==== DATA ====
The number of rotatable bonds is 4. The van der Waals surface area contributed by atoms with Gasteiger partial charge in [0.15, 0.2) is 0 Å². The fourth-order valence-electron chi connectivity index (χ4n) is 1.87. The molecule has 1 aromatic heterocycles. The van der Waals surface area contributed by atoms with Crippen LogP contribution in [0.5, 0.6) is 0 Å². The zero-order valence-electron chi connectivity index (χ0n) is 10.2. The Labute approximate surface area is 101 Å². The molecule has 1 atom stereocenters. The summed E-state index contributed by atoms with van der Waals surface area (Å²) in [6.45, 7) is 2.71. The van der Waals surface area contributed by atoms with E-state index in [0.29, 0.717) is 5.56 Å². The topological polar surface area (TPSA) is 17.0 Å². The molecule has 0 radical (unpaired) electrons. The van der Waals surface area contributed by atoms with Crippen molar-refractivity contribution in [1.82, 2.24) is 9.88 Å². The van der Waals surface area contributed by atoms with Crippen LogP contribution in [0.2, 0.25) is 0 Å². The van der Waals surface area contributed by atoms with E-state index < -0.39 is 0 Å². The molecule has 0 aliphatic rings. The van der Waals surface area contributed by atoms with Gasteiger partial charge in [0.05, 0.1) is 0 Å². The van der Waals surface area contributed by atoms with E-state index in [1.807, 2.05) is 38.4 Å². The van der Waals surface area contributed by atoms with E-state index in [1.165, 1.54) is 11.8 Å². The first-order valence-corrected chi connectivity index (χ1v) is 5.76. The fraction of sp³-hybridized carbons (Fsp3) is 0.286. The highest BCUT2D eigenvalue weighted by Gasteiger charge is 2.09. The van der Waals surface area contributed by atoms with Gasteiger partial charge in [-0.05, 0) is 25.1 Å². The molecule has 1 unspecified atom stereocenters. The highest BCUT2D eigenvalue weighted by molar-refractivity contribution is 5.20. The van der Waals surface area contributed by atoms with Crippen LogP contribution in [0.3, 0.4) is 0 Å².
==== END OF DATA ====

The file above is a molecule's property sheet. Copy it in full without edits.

The number of rotatable bonds is 4. The van der Waals surface area contributed by atoms with Gasteiger partial charge in [0.15, 0.2) is 0 Å². The fourth-order valence-electron chi connectivity index (χ4n) is 1.87. The molecule has 1 aromatic heterocycles. The van der Waals surface area contributed by atoms with Crippen LogP contribution in [0.5, 0.6) is 0 Å². The zero-order valence-electron chi connectivity index (χ0n) is 10.2. The Labute approximate surface area is 101 Å². The molecule has 1 atom stereocenters. The summed E-state index contributed by atoms with van der Waals surface area (Å²) in [6.45, 7) is 2.71. The van der Waals surface area contributed by atoms with E-state index in [0.29, 0.717) is 5.56 Å². The topological polar surface area (TPSA) is 17.0 Å². The molecule has 0 radical (unpaired) electrons. The van der Waals surface area contributed by atoms with Crippen molar-refractivity contribution in [1.82, 2.24) is 9.88 Å². The van der Waals surface area contributed by atoms with Crippen LogP contribution in [0.2, 0.25) is 0 Å². The van der Waals surface area contributed by atoms with E-state index < -0.39 is 0 Å². The molecule has 0 aliphatic rings. The van der Waals surface area contributed by atoms with Gasteiger partial charge in [0.05, 0.1) is 0 Å². The van der Waals surface area contributed by atoms with E-state index in [1.807, 2.05) is 38.4 Å². The van der Waals surface area contributed by atoms with E-state index in [1.165, 1.54) is 11.8 Å². The first-order valence-corrected chi connectivity index (χ1v) is 5.76. The fraction of sp³-hybridized carbons (Fsp3) is 0.286. The highest BCUT2D eigenvalue weighted by Gasteiger charge is 2.09. The van der Waals surface area contributed by atoms with Gasteiger partial charge in [-0.05, 0) is 25.1 Å². The molecule has 1 unspecified atom stereocenters. The highest BCUT2D eigenvalue weighted by molar-refractivity contribution is 5.20. The van der Waals surface area contributed by atoms with Crippen LogP contribution in [0.3, 0.4) is 0 Å².